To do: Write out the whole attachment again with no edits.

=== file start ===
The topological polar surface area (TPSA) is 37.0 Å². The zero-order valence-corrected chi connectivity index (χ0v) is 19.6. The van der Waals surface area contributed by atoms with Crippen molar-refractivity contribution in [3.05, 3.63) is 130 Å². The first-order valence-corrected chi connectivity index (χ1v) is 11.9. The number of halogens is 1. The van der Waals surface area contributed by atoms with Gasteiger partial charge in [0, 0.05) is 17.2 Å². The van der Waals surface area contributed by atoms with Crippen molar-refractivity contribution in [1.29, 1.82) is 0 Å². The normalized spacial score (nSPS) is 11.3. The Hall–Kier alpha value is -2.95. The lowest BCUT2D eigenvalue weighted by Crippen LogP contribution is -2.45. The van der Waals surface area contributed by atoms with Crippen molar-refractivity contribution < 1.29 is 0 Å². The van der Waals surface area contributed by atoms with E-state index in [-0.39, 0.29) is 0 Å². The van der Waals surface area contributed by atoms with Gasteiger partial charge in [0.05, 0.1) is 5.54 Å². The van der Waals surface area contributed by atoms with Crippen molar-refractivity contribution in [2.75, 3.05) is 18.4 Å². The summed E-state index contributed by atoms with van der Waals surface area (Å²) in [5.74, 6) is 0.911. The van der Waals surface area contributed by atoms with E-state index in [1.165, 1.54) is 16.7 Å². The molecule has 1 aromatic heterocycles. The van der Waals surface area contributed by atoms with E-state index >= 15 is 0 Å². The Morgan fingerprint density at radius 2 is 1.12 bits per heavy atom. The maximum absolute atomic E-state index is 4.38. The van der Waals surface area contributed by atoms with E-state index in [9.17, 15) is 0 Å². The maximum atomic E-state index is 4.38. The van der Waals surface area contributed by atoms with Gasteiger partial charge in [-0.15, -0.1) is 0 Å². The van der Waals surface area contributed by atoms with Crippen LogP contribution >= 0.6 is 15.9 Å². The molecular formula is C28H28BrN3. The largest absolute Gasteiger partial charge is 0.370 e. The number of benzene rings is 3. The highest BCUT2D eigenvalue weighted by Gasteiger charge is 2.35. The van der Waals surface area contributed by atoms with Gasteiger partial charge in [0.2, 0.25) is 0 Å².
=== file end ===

The topological polar surface area (TPSA) is 37.0 Å². The zero-order valence-corrected chi connectivity index (χ0v) is 19.6. The van der Waals surface area contributed by atoms with Crippen molar-refractivity contribution in [3.05, 3.63) is 130 Å². The first-order valence-corrected chi connectivity index (χ1v) is 11.9. The number of halogens is 1. The van der Waals surface area contributed by atoms with Gasteiger partial charge in [0, 0.05) is 17.2 Å². The van der Waals surface area contributed by atoms with Crippen molar-refractivity contribution in [1.29, 1.82) is 0 Å². The normalized spacial score (nSPS) is 11.3. The Hall–Kier alpha value is -2.95. The lowest BCUT2D eigenvalue weighted by Crippen LogP contribution is -2.45. The van der Waals surface area contributed by atoms with Crippen molar-refractivity contribution < 1.29 is 0 Å². The van der Waals surface area contributed by atoms with E-state index in [-0.39, 0.29) is 0 Å². The van der Waals surface area contributed by atoms with Gasteiger partial charge in [0.05, 0.1) is 5.54 Å². The van der Waals surface area contributed by atoms with Crippen molar-refractivity contribution in [2.75, 3.05) is 18.4 Å². The summed E-state index contributed by atoms with van der Waals surface area (Å²) in [5.74, 6) is 0.911. The van der Waals surface area contributed by atoms with E-state index in [1.165, 1.54) is 16.7 Å². The molecule has 1 aromatic heterocycles. The van der Waals surface area contributed by atoms with E-state index >= 15 is 0 Å². The Morgan fingerprint density at radius 2 is 1.12 bits per heavy atom. The maximum absolute atomic E-state index is 4.38. The van der Waals surface area contributed by atoms with E-state index in [9.17, 15) is 0 Å². The maximum atomic E-state index is 4.38. The van der Waals surface area contributed by atoms with Gasteiger partial charge in [-0.15, -0.1) is 0 Å². The van der Waals surface area contributed by atoms with Crippen LogP contribution >= 0.6 is 15.9 Å². The molecular formula is C28H28BrN3. The largest absolute Gasteiger partial charge is 0.370 e. The number of benzene rings is 3. The highest BCUT2D eigenvalue weighted by Gasteiger charge is 2.35. The van der Waals surface area contributed by atoms with Gasteiger partial charge in [0.2, 0.25) is 0 Å².